Poverty-stricken families in Britain have spoken about living in a state of destitution during the coronavirus crisis – totally dependent on food parcels to survive.
Refugees and asylum seekers without any access to state support have told The Independent of their suffering in recent months – as our Help the Hungry appeal partner The Felix Project provides them with emergency supplies.
Hannah*, 27, is more than eight months pregnant and is currently living in a hotel room in London’s Earl’s Court area arranged by the Home Office.
The Eritrean national became homeless when the pandemic came along, no longer able to stay at the home of a friend. She is now waiting on the outcome of a fresh asylum application – leaving her unable to access any benefits.
“It feels very cramped and very noisy in this hotel,” said Hannah. “It’s been such a difficult time – so stressful. I’m relying on the help of the charities for the food I need. I go to a friend’s house to make proper meals with the fresh food I get. It keeps me going.”
Hannah’s solicitor has urged the Home Office to provide somewhere more suitable for her and the baby when she gives birth later this month. “I hope I can get some accommodation of my own soon,” she said.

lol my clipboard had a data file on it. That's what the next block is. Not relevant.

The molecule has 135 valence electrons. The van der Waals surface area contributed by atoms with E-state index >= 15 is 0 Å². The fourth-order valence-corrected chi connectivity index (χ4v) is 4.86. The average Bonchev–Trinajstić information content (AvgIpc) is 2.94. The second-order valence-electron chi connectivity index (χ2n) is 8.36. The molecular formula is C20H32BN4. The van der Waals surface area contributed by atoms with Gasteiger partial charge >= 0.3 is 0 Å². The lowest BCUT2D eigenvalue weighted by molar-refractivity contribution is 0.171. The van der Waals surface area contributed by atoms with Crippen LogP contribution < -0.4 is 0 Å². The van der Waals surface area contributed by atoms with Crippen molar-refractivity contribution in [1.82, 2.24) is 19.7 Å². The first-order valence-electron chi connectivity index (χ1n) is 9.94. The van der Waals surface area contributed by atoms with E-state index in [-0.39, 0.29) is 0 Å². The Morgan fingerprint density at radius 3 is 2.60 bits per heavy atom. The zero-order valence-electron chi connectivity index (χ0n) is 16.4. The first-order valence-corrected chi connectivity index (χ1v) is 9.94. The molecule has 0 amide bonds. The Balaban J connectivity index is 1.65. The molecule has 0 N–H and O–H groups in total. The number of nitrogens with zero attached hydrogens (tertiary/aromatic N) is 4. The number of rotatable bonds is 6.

“I need some support. I just want to be able to take care of my baby properly.”
Hannah has been getting those weekly food parcels from West London Welcome – a support group supplied with fresh produce and canned goods by the food surplus charity The Felix Project.
West London Welcome said foreign students, as well as refugees and asylum seekers, are also falling foul of the government’s no recourse to public funds (NRPF) policy – which prevents some migrants accessing benefits, depending on their immigration status.